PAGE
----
You are developing new models of participation in government: OpenOakland hosted a write-a-thon to engage residents and city staff in answering common questions in plain language; the Kansas City Health department is partnering with Code for KC to improve the delivery of health and human services; BetaNYC worked with New York City to establish the City’s first Digital Playbook; and OpenAustin was influential in the City’s launch of a fellowship program aimed at bringing top talent in design, development, data analytics, user research, and product management into City Hall.

You have given so much — heads and hearts, hands and voices — to this work. You are remarkable engines of scale and impact of a still-new movement that has and can change the world. Let’s make sure we celebrate as we reflect.

And we have had our challenges

Along with all of these accomplishments, we have struggled with a sustainable model to support this work. We’ve also struggled with architecting participation that allows for the greatest inclusion and impact.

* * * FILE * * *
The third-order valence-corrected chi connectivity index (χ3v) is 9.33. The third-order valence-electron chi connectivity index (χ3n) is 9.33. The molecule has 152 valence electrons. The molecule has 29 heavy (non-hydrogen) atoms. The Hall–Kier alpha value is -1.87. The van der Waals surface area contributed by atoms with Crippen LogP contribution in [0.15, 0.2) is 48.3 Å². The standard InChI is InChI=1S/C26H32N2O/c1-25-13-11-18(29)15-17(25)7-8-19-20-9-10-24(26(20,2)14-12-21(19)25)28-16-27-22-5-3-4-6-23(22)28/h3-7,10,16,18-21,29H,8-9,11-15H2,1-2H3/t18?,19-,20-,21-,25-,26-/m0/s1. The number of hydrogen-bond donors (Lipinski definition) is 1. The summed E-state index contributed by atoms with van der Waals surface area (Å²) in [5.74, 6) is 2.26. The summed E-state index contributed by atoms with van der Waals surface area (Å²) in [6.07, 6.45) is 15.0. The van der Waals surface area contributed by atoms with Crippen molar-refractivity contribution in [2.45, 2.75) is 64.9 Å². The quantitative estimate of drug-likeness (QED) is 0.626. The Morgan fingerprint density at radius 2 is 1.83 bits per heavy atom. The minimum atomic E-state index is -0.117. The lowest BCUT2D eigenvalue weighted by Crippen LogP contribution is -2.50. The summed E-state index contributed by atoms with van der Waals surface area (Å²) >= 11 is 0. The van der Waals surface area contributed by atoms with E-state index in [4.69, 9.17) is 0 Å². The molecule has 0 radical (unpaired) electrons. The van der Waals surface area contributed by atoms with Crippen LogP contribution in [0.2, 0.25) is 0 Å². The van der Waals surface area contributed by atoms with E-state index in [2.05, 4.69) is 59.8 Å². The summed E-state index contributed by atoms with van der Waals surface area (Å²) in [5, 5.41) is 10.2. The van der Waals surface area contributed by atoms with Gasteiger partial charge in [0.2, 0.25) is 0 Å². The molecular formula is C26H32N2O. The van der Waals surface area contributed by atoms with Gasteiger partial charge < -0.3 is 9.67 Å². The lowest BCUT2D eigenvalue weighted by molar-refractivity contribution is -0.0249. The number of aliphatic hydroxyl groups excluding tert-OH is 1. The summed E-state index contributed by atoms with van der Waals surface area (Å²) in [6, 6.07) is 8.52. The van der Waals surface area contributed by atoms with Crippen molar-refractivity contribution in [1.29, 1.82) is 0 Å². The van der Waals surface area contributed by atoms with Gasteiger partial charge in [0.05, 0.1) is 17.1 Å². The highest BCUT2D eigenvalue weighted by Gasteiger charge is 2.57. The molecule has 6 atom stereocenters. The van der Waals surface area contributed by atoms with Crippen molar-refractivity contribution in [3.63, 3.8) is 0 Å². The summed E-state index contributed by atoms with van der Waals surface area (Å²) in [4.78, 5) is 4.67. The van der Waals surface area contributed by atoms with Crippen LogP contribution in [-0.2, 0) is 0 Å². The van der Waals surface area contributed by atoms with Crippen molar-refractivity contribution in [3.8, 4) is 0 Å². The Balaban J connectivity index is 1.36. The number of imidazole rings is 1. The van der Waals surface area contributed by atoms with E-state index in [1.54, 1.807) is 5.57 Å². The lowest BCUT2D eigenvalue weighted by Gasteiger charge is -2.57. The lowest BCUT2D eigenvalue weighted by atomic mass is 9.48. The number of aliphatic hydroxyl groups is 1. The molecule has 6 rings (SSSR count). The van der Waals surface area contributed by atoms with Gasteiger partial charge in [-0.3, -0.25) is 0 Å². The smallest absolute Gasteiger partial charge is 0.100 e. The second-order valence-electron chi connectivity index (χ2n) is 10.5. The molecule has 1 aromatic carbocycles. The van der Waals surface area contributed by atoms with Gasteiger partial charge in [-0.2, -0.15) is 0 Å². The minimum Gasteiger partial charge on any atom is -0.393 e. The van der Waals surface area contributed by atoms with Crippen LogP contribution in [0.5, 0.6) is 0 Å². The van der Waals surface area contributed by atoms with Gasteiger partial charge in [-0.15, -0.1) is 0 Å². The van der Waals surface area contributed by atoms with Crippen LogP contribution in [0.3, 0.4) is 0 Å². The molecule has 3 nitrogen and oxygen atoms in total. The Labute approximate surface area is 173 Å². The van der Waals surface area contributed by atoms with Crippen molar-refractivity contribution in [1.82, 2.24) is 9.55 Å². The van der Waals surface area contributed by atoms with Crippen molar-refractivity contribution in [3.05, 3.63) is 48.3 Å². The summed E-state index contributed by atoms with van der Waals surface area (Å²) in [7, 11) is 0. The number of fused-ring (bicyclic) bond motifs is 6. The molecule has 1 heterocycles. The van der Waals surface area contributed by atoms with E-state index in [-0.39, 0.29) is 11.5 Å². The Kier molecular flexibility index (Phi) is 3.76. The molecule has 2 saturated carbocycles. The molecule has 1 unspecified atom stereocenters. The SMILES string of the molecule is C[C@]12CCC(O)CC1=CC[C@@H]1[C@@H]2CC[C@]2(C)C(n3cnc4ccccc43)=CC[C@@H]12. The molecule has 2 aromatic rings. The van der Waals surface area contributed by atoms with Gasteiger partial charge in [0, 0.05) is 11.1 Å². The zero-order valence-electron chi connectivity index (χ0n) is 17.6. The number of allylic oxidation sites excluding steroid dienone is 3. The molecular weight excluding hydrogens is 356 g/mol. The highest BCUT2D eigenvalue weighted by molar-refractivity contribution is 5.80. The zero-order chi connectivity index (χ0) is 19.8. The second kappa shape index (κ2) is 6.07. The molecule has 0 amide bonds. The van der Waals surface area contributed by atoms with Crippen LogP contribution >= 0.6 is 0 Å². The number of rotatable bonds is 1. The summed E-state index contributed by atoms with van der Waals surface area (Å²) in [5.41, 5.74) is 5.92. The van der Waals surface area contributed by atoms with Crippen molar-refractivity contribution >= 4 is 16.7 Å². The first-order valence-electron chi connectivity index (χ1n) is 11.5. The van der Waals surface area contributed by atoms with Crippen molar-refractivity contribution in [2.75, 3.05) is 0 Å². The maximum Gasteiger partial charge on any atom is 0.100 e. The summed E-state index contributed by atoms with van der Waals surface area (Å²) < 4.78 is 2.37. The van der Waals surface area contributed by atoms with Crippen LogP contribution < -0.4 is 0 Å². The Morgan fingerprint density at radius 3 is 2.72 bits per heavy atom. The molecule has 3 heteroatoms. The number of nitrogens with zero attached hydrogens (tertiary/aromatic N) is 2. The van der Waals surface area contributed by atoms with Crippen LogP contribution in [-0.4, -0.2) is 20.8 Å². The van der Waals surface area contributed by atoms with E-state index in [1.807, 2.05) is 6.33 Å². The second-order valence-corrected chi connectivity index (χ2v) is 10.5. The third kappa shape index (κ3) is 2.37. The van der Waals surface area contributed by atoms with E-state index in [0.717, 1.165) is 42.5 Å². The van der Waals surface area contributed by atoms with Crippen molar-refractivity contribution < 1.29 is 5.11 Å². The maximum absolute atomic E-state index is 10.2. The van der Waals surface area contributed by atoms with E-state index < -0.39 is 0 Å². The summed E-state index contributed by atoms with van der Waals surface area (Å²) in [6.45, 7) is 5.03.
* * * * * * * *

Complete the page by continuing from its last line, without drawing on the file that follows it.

Sustainability has been front and center over the last year. In the beginning, Code for America gave each new chapter a small stipend to support their weekly meetups. As the Brigade network continued to grow, we realized that the stipends were adding up to significant sums that we weren’t confident we could fund indefinitely. The initial brigades required different levels of support as they grew their local membership, and each new organization meant more resources, in both funds and staff time to administer them. As a non-profit we rely on grant funding that ebbs and flows, and we had to make some difficult decisions given this reality. Last year, we had to discontinue the stipends, which proved very hard for the chapters, especially those who had not yet established local funding. It is fair to say that we have had our own growing pains and it took a bit of time to get mature enough as an org to handle the financial complexities of this very diverse, dispersed program. We’re getting there now, but folks had to hang with us along the way while we got it right.